Learning To Love Difficult People | Ambo TV

Learning To Love Difficult People

Recently I’ve been grappling with this truth: Humanity is complex. We are an intricate, convoluted, paradoxical, yet beautiful creation capable of both great kindness and great evil. This is true on a group level as well as on an individual level. I do not believe anyone is immune from producing both good and evil.

However, if I am honest with myself, I do not always engage humanity as if I believe this to be true. Specifically, I have the tendency to want to reduce people to binaries. A person is either good or bad, honest or dishonest, kind or mean, loving or hateful. Once I have decided which category a person belongs to, then I choose how to engage with that person, if at all. Admittedly, this intellectually lazy approach lacks compassion and grace, but it is also easy and comforting.

The problem with my approach, among other things, is that it does not take into account our complexity. We are not all bad or all good; we are complicated. There are people who function with a great degree of integrity, but exhibit questionable judgment in certain areas or moments of their life. Likewise, there are mean people that can show great kindness.

My insistence on flattening people is really frustrated when I encounter people’s complexity. How do I deal with witnessing the shortcomings of someone I admire? How do I factor in the goodness of someone I have determined is a bad person?

For instance, when I read about King David in the Bible, at times he comes across to me as someone who is bloodthirsty, arrogant and vindictive.  However, I have to reconcile that the Apostle Paul’s statement that God referred to David as a man after God’s own heart. (Acts 13:22).  He was also undeniably a man of great faith who slew Goliath when others ran (1 Sam 17).  In other words, David, like others, was complex.  And his life causes me to constantly ask myself how do I allow people to be the complex beings they are?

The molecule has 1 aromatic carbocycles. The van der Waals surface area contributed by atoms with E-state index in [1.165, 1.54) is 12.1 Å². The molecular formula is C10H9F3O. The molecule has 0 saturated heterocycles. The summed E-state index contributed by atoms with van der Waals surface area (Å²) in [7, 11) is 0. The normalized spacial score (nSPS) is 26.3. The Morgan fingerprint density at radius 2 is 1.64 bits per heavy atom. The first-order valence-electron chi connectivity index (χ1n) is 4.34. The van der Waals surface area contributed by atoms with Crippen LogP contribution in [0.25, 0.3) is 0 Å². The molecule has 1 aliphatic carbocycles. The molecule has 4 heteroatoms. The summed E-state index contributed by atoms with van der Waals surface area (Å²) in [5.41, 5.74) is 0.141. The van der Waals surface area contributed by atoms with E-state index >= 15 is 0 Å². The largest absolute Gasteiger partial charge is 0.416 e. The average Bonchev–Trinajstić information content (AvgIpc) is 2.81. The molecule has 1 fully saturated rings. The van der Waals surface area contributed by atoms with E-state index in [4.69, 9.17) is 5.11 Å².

My typical modus operandi is to simply cut off those I deem are bad or hurtful. However, this is not always possible, especially when you love the person, are related to them, or must deal with them because of your work. I am learning to become less frustrated in those instances where I cannot simply cut the person off.  Instead, I see them as occasions to practice a life of grace and compassion.

People are more than any singular decision they make. They are even more than what others may perceive as a character flaw.  This was certainly true about King David.  More importantly, I believe that the majority of people want to be loved and accepted. Some people may go about achieving that end the wrong way, but I think their ultimate goal is no different than most people.

A life filled with compassion keeps that truth at the forefront of my mind. It also provides a different lens through which to see a person’s behavior. Arrogance and belligerence, for example, are not quite as upsetting when seen as desperate pleas for love and acceptance. Likewise, grace allows me to treat people with dignity. It keeps me from dismissing their humanity, and reminds me of my own.

A life of grace and compassion should not be confused as condoning bad behavior, however. I am not suggesting that we excuse inappropriate behavior or fail to call out evil when we see it. Indeed, I think compassion compels us to lovingly correct our fellow human beings. We must continue to address the injustices and evil that plague us.

But we must also avoid the tendency to become intellectually lazy by reducing any issue to an “us versus them” type approach, where “they” are all bad and “we” are all good. I see this often in political rhetoric when we speak of our foes. We cannot be so gung-ho that we are blind to the reality that we are just as capable of evil as “them.” If we are not careful, we will turn into the one we claim to hate.

Again, we are all capable of great good and great evil. I guarantee that there will be some point in your life where you will disappoint and even hurt someone you love. How do you want them to respond to you? Do you want to be dismissed, or would you ask for grace and compassion? I have a sneaky suspicion that you would want to be treated with grace and compassion. If you want that, then why not also offer that to others?  After all, isn’t that what Christ has called us to do?